Flannery O'Connor's Use of Symbol, Roger Haight's Christology, and the Religious Writer.`

Article excerpt

"IF IT'S A SYMBOL, to hell with it." (1) When Flannery O'Connor, American Catholic novelist of the Protestant South (1925-1963), (2) made this celebrated defense of the Eucharist, she voiced a characteristic religious ambivalence concerning symbol. (3) This ambivalence is not only evident in ecumenical conversations, (4) but also among those who consider symbol integral to Catholic theological imagination and liturgical life. (5) Although Karl Rahner declared "the whole of theology" to be "incomprehensible if it is not essentially a theory of symbols," (6) he cautioned elsewhere that "a purely figurative and symbolic interpretation [of the Eucharist] ... would say less than the Tridentine dogma." (7) Writing in Rahner's wake, Tad Guzie declared "our ability to think symbolically, to let the symbols of our religious heritage speak to us" is still in need of renewal. (8) For contemporary Roman Catholics as for O'Connor, it would seem that a good symbol is hard to find.

While a defense of the use of symbol in Catholic theology and liturgy exceeds the scope of this article, I focus here upon the common symbolic imagination that I have found in Flannery O'Connor's fiction and prose writings and in Roger Haight's Christology. I argue that O'Connor the "literary theologian" (9) and Haight the systematic theologian (10) share a common theological language of symbol, a common christological starting point in relation to their respective audiences, and a common task as religious writers "writing the transcendent from below."


First, O'Connor and Haight share a common theological language of symbol. Although, as Haight observes, "the term `symbol' has somewhat different meanings in different contexts," (11) when understood in its own context, there is no such thing as "merely a symbol" for either of these writers. While O'Connor's view of symbol as a religious category was that of a Tridentine, doctrinally orthodox Roman Catholic who subordinated the religiously symbolic to the ultimately "real," her literary use of symbol does not separate those categories so neatly. As a fiction writer, O'Connor understood that "the word symbol scares a good many people off.... They seem to think that it is a way of saying something that you aren't actually saying, and so if they can be got to read a reputedly symbolic work at all, they approach it as if it were a problem in algebra.... [But] for the fiction writer himself, symbols are something he uses as a matter of course." (12)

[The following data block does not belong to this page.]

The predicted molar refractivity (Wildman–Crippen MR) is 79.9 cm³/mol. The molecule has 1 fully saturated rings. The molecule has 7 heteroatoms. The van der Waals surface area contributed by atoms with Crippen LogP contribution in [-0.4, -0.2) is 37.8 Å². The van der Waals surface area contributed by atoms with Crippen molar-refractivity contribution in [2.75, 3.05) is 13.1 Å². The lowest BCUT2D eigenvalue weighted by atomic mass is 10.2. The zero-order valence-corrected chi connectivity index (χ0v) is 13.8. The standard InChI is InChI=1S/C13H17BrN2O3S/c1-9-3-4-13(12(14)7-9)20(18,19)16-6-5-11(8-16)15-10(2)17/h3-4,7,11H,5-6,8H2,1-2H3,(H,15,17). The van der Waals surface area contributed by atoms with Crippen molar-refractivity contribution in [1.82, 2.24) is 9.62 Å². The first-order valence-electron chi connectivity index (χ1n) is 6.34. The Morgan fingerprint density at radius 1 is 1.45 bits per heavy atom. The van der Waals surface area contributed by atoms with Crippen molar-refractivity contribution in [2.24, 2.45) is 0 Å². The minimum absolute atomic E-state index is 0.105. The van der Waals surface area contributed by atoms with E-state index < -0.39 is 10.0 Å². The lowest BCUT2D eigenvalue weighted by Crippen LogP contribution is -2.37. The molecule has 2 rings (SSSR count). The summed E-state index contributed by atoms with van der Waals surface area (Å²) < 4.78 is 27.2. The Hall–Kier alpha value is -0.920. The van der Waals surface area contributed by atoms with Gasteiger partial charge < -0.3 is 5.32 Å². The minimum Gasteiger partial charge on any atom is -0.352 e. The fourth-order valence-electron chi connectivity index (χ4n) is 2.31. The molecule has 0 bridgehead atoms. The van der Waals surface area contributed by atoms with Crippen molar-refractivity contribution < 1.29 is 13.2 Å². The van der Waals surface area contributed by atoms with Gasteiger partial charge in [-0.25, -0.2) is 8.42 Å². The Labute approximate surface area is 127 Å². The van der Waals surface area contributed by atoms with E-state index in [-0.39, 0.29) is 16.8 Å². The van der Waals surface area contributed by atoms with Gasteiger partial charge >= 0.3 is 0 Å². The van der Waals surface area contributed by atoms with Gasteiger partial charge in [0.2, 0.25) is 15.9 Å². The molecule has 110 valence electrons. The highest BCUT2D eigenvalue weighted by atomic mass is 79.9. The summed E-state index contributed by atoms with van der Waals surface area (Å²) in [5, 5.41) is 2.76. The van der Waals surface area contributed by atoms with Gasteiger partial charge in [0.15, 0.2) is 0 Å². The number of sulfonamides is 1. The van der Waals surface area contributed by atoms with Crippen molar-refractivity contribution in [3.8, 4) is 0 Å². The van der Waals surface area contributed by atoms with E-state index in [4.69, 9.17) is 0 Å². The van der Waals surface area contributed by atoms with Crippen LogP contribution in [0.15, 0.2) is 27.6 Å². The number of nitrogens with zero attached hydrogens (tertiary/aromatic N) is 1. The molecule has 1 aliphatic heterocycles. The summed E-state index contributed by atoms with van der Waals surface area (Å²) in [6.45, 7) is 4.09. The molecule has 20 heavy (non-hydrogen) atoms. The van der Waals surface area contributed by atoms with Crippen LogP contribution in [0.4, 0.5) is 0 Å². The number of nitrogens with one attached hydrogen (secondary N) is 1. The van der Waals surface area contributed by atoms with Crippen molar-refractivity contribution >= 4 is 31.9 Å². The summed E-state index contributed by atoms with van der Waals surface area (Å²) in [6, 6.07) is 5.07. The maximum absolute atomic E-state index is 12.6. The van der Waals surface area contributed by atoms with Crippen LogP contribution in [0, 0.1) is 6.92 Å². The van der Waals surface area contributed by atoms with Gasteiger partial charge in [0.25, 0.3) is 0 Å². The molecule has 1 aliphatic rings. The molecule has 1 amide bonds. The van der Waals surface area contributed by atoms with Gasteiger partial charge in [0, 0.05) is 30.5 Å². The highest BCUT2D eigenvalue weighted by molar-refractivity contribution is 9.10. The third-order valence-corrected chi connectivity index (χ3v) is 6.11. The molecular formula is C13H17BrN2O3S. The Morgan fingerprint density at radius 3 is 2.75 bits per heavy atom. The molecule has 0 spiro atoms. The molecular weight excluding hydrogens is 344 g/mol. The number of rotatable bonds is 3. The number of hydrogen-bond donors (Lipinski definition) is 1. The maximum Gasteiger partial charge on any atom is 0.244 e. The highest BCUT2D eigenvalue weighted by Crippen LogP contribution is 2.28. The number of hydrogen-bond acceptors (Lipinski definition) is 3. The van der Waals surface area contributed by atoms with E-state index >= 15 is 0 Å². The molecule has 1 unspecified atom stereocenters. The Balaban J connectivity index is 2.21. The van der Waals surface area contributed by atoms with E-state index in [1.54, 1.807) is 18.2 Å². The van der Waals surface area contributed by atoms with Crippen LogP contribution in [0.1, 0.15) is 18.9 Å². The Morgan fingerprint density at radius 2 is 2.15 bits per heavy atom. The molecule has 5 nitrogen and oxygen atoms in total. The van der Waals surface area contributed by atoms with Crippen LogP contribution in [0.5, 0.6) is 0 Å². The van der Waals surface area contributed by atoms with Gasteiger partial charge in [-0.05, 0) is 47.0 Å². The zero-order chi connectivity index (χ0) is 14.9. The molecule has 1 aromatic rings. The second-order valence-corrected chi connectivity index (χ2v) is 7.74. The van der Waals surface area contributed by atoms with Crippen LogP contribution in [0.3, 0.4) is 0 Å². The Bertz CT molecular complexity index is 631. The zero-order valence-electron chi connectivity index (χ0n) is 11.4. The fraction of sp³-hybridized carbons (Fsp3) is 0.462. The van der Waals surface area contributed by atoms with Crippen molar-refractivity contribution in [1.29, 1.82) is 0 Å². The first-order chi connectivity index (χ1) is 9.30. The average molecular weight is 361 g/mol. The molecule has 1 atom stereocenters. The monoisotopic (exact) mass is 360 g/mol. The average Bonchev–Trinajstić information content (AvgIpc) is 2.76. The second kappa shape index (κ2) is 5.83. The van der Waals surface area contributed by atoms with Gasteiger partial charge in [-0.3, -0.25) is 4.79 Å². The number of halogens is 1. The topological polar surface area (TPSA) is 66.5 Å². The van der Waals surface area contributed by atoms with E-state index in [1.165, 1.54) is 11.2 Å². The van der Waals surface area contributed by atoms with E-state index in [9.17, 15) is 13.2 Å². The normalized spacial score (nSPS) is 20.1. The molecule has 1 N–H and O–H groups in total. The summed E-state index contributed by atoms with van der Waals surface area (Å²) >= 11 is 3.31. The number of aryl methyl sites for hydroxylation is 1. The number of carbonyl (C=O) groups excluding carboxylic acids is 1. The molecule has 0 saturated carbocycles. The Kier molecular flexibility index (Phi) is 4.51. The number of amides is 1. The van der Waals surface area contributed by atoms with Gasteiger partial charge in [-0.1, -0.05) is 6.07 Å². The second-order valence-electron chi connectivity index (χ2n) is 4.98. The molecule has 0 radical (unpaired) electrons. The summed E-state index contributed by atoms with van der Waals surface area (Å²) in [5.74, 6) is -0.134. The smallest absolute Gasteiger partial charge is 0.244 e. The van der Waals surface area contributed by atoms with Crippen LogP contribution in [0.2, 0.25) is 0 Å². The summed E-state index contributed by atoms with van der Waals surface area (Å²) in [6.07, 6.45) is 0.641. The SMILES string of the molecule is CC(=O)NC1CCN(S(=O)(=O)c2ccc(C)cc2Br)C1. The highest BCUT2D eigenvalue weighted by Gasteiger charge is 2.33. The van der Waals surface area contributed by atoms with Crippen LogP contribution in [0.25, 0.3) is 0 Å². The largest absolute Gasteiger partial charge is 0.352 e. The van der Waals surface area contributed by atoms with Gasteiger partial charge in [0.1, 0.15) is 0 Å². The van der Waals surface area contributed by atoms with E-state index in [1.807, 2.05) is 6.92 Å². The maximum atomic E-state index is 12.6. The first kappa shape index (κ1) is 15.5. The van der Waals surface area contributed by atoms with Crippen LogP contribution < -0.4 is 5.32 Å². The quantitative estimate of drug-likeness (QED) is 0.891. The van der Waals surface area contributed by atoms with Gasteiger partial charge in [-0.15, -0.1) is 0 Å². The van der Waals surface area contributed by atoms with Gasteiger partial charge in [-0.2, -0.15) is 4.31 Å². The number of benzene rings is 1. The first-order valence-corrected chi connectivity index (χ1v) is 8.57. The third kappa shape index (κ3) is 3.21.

However, theologians also use symbols to speak and write about God "as a matter of course." In his controversial but challenging Jesus Symbol of God (1999) Haight uses the category of symbol to construct a historically conscious, systematic Christology from below in which Jesus is both concrete symbol, or medium of God and "center of Christian faith." At the same time, Haight intimates a narrative Christology that invites readers to think symbolically as they follow the historical Jesus of the Synoptic Gospels into the dogmatic worlds of Nicaea and Chalcedon and classical Christology, and ultimately into our own postmodern world beyond those texts. This symbolic imagination is necessary and appropriate for the theologian because "All language about God is symbolic." Yet Haight frames the concept of symbol in its rigorously sacramental sense when he explains: "If something is `merely' a symbol, it is no symbol at all, for a symbol ... truly reveals and makes present what it symbolizes." (13)

As one who also used symbols "as a matter of course," I presume that O'Connor would have respected Haight's use of symbol within his own context, even if she were to ask him how his theological understanding of symbol contrasted with her literary use of symbol. I proceed, then: (1) to distinguish between literary symbols and religious symbols, using Northrop Frye's categories; (2) to examine each author's more specific definition of symbol, and to summarize its characteristic features; (3) to watch each author at work as they use symbol in their fiction and Christology, respectively; and (4) to compare and contrast their understandings of symbol. …